Switching to “Input” mode

There’s a quote from author Stephen King that I love regarding the act of writing. It goes, “If you don’t have time to read, you don’t have the time (or the tools) to write. Simple as that.” He elaborates by adding, “If you want to be a writer, you must do two things above all others: read a lot and write a lot.”

While this is specific to writers, the IDEA of the quote is true of anyone in any sort of creative venture. This applies to writers, illustrators, graphic designers, musicians, sculptors and… well… anyone who creates. And, as someone who regularly manages brands, writes blogs, designs and illustrates, this is true on multiple levels.

Whenever I am asked what I do when I am blocked on a project, no matter what it is, I always have a very simple answer: I switch from OUTput mode to INput mode. I step away from whatever it is that I’m doing and instead ingest things that inspire me, usually in a different direction.

What that means, is that I put the thing I am blocked on completely out of my mind and focus on something that pleases me in another capacity. I listen to music, read something relaxing or take in a movie or favorite show. I go for a drive in the country if possible or just a walk around the block. If I have the time, I play an old video game I’ve not played in years. Whatever it is, it’s something where my concern ISN’T in creating new content.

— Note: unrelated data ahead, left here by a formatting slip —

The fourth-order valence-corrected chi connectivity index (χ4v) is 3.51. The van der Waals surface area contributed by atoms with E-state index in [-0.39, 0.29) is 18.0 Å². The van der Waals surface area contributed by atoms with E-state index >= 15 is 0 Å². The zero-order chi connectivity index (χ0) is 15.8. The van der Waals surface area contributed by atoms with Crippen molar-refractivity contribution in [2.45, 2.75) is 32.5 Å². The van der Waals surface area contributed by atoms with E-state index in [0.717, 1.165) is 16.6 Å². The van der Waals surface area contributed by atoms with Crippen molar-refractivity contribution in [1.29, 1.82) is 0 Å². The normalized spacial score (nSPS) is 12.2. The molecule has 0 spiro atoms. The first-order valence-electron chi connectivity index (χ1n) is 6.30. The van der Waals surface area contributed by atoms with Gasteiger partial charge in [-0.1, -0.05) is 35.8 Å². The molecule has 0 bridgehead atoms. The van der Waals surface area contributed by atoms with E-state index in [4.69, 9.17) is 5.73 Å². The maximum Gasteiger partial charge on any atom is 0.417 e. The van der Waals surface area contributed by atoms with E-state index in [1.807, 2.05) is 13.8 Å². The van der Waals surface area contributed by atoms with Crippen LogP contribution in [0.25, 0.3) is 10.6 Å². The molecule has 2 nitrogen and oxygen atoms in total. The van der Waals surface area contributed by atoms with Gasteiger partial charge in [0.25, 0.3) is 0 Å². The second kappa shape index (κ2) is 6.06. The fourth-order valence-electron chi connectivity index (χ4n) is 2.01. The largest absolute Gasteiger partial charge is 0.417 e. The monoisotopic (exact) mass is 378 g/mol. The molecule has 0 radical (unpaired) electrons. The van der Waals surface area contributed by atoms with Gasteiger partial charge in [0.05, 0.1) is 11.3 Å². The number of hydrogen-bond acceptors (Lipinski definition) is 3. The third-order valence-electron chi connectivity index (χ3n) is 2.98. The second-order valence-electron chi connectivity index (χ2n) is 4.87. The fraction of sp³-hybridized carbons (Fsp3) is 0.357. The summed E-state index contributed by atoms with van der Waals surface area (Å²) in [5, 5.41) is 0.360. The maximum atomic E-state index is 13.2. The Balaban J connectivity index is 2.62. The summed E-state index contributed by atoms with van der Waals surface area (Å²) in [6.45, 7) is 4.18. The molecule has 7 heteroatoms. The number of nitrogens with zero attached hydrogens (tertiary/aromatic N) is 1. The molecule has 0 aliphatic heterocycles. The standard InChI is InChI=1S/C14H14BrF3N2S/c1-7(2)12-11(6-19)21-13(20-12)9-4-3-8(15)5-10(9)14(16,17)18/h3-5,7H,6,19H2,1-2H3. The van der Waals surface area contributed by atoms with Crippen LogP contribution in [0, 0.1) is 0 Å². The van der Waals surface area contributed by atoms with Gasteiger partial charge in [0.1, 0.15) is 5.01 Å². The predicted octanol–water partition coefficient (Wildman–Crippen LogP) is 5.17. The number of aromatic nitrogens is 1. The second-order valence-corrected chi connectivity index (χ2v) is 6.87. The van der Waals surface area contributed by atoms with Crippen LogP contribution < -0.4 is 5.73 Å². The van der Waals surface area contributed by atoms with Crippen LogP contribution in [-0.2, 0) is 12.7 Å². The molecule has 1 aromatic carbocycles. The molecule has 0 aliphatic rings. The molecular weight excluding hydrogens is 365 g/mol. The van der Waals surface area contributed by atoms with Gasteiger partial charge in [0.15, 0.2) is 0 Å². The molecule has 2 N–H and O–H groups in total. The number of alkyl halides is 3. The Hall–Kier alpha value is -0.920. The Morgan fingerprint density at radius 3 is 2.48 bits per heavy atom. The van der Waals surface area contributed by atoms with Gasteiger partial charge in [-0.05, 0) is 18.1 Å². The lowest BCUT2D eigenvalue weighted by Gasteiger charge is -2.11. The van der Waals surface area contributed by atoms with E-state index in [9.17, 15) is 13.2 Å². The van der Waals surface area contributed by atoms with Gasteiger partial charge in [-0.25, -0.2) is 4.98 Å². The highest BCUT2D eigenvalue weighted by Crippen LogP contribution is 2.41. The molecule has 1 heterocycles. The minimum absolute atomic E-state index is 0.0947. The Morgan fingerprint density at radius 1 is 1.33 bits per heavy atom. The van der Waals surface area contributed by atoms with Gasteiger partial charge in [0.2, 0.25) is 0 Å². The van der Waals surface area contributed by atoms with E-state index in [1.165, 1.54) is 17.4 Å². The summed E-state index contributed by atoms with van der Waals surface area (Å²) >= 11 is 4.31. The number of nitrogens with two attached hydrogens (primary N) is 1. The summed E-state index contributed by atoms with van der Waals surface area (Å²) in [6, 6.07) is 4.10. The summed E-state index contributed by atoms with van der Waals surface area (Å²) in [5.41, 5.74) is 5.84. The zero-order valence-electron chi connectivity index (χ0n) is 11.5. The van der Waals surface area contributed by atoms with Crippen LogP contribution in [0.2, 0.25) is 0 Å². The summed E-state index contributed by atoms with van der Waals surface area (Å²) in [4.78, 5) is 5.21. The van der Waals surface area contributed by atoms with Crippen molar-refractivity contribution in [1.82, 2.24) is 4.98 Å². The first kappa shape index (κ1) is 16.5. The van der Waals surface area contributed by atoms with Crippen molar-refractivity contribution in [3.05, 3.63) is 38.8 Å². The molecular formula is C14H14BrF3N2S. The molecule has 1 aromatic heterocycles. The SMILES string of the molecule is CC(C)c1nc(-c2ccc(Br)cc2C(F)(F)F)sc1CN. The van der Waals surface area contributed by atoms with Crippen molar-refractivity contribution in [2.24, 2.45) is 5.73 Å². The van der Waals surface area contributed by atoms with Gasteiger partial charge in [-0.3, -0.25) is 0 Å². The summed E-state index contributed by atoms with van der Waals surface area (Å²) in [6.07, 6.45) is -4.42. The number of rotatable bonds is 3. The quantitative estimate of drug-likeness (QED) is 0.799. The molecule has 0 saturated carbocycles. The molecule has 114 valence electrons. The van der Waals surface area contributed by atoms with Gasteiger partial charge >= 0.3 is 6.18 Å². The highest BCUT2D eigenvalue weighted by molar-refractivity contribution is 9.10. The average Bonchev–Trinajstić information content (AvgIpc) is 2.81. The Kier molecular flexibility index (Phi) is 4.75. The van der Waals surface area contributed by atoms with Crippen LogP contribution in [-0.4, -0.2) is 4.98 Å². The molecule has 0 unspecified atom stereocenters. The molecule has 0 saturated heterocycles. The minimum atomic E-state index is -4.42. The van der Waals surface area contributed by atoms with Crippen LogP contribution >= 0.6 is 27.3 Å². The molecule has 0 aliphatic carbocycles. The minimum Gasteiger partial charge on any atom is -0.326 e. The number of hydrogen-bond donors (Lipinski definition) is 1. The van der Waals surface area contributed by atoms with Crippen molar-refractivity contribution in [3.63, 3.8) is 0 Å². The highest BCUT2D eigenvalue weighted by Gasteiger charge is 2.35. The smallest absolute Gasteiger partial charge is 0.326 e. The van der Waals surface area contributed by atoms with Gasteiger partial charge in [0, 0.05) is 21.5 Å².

This, of course, requires a bit of time management. Our modern world rarely gives us ample time to unwind and step away from things like deadlines when we truly NEED it, so I try to schedule INPUT time in every week regardless of if I’m feeling creatively burnt-out.

If you, can, I highly recommend unplugging from the act of making a little bit every day and instead, take something IN. After all, no car can run forever without refilling the proverbial tank.

Written by Blog Contributor: Dee Fish